News

Blog: Exploring civic mission work in Welsh universities

Hi, I’m Rosie and I have recently started at Universities Wales as the new Project Officer in Civic Mission. I started my first few weeks meeting with civic mission leads in our institutions and exploring the breadth and depth of civic activity that is already happening in our local communities. Since the coronavirus crisis began, I have been particularly struck by the impact civic mission work is having at this time.  

For example, Cardiff Metropolitan University have established a Blood Centre at their Llandaff campus in partnership with the Welsh Blood Service. The University of South Wales is training nurses and hundreds of non-critical care staff who are working in critical care over the next couple of weeks. Also, Wrexham Glyndwr University has created a free online module called ‘The Confident Learner’ to help students prepare for life at University after missing their last term in school or college. These are just a couple of examples of the great work our universities are doing to support frontline services and local communities during this uncertain time. I will be writing another blog shortly which will go into more detail and display more case studies around this work.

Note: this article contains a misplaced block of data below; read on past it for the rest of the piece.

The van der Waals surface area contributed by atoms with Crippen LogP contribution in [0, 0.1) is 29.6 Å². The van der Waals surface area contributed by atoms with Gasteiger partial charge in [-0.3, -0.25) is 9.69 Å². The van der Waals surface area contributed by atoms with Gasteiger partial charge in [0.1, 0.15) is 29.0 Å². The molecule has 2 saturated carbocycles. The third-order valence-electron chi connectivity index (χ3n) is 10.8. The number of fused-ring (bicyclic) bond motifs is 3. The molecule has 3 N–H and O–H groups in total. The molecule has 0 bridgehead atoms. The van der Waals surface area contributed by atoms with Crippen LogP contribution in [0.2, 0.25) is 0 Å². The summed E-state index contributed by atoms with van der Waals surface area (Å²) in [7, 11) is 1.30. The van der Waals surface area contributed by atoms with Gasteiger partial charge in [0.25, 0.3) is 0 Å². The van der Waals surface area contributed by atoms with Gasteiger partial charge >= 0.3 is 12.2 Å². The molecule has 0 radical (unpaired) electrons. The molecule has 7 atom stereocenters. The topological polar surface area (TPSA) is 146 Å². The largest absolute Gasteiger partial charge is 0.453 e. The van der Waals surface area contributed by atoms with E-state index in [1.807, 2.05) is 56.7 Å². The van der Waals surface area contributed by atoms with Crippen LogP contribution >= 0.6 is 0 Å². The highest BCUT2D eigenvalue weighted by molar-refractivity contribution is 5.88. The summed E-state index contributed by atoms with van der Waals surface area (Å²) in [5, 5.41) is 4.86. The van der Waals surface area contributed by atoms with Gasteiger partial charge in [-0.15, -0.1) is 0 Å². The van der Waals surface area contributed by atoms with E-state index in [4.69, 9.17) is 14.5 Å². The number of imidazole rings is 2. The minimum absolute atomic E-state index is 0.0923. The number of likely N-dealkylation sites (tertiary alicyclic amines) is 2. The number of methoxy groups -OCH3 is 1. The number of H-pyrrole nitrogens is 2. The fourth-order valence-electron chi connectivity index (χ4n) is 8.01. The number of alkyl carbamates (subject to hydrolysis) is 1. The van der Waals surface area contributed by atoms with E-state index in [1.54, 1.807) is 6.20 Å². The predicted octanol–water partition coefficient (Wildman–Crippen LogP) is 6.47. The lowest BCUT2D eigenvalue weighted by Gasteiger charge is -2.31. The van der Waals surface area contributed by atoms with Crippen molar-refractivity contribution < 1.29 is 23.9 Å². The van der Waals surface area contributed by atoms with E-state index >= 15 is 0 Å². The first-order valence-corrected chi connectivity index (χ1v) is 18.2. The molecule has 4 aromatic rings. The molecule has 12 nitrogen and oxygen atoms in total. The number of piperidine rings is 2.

A key part of my role is to create a network and framework for civic mission activity in Wales. The network will bring together universities central points of contact, allow them to share good practice and expertise, facilitate collaborative opportunities, and raise the profile of civic mission activity across Wales and the UK. The framework will give universities a way to identify, recognise and develop a strategic approach to their civic mission activity. 

Already in my fourth week in the role I have discovered an abundance of inspiring civic mission projects and intriguing new plans to develop and grow a co-created strategyCivic mission can come in many forms and one of the projects I have observed is the Modern Foreign Languages Mentoring programme run by Cardiff University. I met the team behind the project and their passion for the mission was clear to see. I feel that this belief and commitment to the mission is what has led to the project’s huge success and, ultimately, its positive influence on our society.  

Coming from a sporting background, I have a special interest in the impact of sport and physical activity on the community. Having experienced the positive influence of sport in developing skills like teamwork, leadership, confidence and resilience, I have been able to transfer these skills into all areas of my life. Cardiff Metropolitan University has run a swimming project in partnership with a refugee and asylum seeker centre in South East Cardiff which has enabled a number of asylum seekers to grow in confidence and improve their swimming ability. This is just one project that I have followed and know there are many more projects running like this that we can share and re-create across the country.  

I look forward to speaking with more key colleagues from all the institutions over the next few weeks and discovering more of the amazing civic mission projects taking place across Wales.